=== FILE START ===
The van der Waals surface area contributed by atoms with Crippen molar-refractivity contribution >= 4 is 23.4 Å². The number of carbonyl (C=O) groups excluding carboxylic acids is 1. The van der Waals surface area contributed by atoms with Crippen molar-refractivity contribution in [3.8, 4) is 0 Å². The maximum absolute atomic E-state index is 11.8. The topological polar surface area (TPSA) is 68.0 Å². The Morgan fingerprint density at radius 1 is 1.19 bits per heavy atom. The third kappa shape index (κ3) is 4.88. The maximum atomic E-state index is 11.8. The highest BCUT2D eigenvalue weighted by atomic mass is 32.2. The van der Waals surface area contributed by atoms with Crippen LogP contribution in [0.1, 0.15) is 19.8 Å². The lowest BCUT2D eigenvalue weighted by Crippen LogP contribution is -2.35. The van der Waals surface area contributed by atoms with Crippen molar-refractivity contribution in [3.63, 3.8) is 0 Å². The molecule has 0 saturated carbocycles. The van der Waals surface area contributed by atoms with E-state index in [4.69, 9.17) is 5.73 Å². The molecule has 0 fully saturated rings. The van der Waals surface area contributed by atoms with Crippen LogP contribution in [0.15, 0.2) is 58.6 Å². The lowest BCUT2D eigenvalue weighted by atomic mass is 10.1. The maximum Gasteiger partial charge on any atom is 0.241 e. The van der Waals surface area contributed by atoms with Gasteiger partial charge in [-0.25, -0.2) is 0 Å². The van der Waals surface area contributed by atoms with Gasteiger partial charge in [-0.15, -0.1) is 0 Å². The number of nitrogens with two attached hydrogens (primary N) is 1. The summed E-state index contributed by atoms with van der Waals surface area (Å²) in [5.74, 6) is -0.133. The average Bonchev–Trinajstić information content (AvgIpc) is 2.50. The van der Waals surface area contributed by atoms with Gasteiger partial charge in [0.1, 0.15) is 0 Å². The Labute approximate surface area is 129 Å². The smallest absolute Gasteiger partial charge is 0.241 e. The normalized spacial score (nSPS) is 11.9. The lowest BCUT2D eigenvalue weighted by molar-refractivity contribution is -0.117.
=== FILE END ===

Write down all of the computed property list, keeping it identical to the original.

The van der Waals surface area contributed by atoms with Crippen molar-refractivity contribution >= 4 is 23.4 Å². The number of carbonyl (C=O) groups excluding carboxylic acids is 1. The van der Waals surface area contributed by atoms with Crippen molar-refractivity contribution in [3.8, 4) is 0 Å². The maximum absolute atomic E-state index is 11.8. The topological polar surface area (TPSA) is 68.0 Å². The Morgan fingerprint density at radius 1 is 1.19 bits per heavy atom. The third kappa shape index (κ3) is 4.88. The maximum atomic E-state index is 11.8. The highest BCUT2D eigenvalue weighted by atomic mass is 32.2. The van der Waals surface area contributed by atoms with Crippen LogP contribution in [0.1, 0.15) is 19.8 Å². The lowest BCUT2D eigenvalue weighted by Crippen LogP contribution is -2.35. The van der Waals surface area contributed by atoms with Crippen molar-refractivity contribution in [3.63, 3.8) is 0 Å². The molecule has 0 saturated carbocycles. The van der Waals surface area contributed by atoms with E-state index in [4.69, 9.17) is 5.73 Å². The molecule has 0 fully saturated rings. The van der Waals surface area contributed by atoms with Crippen LogP contribution in [0.15, 0.2) is 58.6 Å². The lowest BCUT2D eigenvalue weighted by atomic mass is 10.1. The maximum Gasteiger partial charge on any atom is 0.241 e. The van der Waals surface area contributed by atoms with Gasteiger partial charge in [-0.25, -0.2) is 0 Å². The van der Waals surface area contributed by atoms with Gasteiger partial charge in [-0.15, -0.1) is 0 Å². The number of nitrogens with two attached hydrogens (primary N) is 1. The summed E-state index contributed by atoms with van der Waals surface area (Å²) in [5.74, 6) is -0.133. The average Bonchev–Trinajstić information content (AvgIpc) is 2.50. The van der Waals surface area contributed by atoms with Gasteiger partial charge in [0.1, 0.15) is 0 Å². The Labute approximate surface area is 129 Å². The smallest absolute Gasteiger partial charge is 0.241 e. The normalized spacial score (nSPS) is 11.9. The lowest BCUT2D eigenvalue weighted by molar-refractivity contribution is -0.117.